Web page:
Breathe less, gain more

Pranayama, or “breath control”, is an essential component to the Core 26+2 sequence. However, contrary to what many people have been taught or believe about breathing, the more practitioners focus on breathing, the MORE they tend to breathe, which results in hyperventilation instead of hypoventilation (breathing LESS, which is, ultimately, the goal in yoga).  

The most important breathing to understand and practice in yoga is natural relaxed breathing. Unless otherwise informed, breathing calm and relaxed in and out of the nose is recommended for all systems and methods of yoga.

There are exceptions. For example, there are 4x in the Core 26+2 sequence in which students control the breath by utilizing specific technique. These moments include two controlled breathing drills, at the beginning and end of the practice, in Full Locust pose, known as 80/20 breathing, and with each and every sit-up (exhale through the mouth, similar to final breathing at the end).  

Benefits of breath control exercise (pranayama):

Increased energy level

Increased blood flow

Creation of internal heat

Calm state of mind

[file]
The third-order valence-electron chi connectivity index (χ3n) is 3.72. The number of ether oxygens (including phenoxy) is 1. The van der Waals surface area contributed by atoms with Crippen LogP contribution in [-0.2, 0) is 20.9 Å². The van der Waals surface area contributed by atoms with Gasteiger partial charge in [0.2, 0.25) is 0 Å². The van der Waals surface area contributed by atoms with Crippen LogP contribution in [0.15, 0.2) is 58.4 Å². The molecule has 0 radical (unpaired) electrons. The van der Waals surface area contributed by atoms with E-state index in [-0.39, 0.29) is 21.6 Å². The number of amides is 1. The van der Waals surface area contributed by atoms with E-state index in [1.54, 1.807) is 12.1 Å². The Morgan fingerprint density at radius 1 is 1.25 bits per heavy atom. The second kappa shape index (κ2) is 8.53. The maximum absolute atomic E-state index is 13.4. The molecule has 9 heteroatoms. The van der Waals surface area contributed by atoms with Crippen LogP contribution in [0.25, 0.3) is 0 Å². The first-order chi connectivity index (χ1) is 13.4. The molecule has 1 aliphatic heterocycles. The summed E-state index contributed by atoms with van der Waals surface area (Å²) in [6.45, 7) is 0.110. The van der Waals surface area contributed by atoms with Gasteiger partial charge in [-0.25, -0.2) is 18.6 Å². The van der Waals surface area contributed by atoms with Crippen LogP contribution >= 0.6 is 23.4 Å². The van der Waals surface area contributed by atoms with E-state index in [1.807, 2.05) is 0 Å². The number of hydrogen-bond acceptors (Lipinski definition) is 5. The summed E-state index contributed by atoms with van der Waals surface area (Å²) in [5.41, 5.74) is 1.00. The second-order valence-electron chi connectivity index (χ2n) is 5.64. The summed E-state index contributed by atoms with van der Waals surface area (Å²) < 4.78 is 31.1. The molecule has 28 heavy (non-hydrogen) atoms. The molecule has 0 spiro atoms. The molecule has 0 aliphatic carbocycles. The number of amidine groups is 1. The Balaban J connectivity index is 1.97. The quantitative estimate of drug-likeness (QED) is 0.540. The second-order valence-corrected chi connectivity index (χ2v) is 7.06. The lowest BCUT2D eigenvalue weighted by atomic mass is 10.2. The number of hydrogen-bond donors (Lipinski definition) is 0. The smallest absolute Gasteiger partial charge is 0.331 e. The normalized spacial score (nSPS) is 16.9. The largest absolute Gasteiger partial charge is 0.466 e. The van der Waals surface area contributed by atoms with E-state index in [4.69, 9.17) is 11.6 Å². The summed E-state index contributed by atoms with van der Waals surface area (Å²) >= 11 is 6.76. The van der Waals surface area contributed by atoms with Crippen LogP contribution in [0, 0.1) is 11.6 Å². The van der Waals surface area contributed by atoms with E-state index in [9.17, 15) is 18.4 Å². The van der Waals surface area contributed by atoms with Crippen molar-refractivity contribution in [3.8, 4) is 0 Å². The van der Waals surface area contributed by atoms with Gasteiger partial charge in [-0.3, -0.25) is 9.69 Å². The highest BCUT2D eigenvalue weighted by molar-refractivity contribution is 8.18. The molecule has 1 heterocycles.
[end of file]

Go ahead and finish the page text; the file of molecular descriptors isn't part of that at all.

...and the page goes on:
Slowed heart rate

Benefits of breath control exercise (kapalabhati):

Increased core strength

Improved digestion

Release of the jaw

Grounded, neutral state of mind

Lauren’s “Breather” Pointers

If you feel overwhelmed or heart rate increasing rapidly, slow down and extend the exhale through the nose.

Seperate your bottom teeth from the top teeth, drop your tongue away from roof of mouth and relax your lips and jaw.

Aim for creation of ocean breath and sound, a low slow flow, feeling and hearing your breath move through the body just likes waves rising and falling.

Never hold the breath. The inhale cannot exist without the exhale; both are dependent upon the other. Allow for your inhale to connect smoothly, seamlessly, with exhale.



The Applied Anatomy and Physiology of the Core 26&2 Sequence.  Simon Borg-Olivier. MScBAppSC(Physiotherapy)APAM.  www.yogasynergy.com ; www. Simonborgolivier.com. 2016.

lauren Dean